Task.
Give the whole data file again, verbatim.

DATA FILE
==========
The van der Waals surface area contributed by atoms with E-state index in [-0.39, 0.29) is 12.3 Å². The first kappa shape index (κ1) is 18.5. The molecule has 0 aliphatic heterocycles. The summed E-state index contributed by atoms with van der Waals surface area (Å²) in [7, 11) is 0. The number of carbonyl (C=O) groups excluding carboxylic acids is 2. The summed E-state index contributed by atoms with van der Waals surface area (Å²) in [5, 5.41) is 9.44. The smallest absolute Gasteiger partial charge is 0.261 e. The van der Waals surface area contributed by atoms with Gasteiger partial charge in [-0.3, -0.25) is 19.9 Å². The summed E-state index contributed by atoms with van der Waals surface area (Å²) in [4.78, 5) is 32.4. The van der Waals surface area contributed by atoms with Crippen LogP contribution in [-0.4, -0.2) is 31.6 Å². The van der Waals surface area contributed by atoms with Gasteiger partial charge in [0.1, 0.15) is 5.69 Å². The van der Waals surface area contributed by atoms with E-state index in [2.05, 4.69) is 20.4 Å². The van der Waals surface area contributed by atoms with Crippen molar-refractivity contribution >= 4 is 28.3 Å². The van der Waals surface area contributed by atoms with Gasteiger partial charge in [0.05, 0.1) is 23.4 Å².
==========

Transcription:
The van der Waals surface area contributed by atoms with E-state index in [-0.39, 0.29) is 12.3 Å². The first kappa shape index (κ1) is 18.5. The molecule has 0 aliphatic heterocycles. The summed E-state index contributed by atoms with van der Waals surface area (Å²) in [7, 11) is 0. The number of carbonyl (C=O) groups excluding carboxylic acids is 2. The summed E-state index contributed by atoms with van der Waals surface area (Å²) in [5, 5.41) is 9.44. The smallest absolute Gasteiger partial charge is 0.261 e. The van der Waals surface area contributed by atoms with Gasteiger partial charge in [-0.3, -0.25) is 19.9 Å². The summed E-state index contributed by atoms with van der Waals surface area (Å²) in [4.78, 5) is 32.4. The van der Waals surface area contributed by atoms with Crippen LogP contribution in [-0.4, -0.2) is 31.6 Å². The van der Waals surface area contributed by atoms with Gasteiger partial charge in [0.1, 0.15) is 5.69 Å². The van der Waals surface area contributed by atoms with E-state index in [2.05, 4.69) is 20.4 Å². The van der Waals surface area contributed by atoms with Crippen molar-refractivity contribution >= 4 is 28.3 Å². The van der Waals surface area contributed by atoms with Gasteiger partial charge in [0.05, 0.1) is 23.4 Å².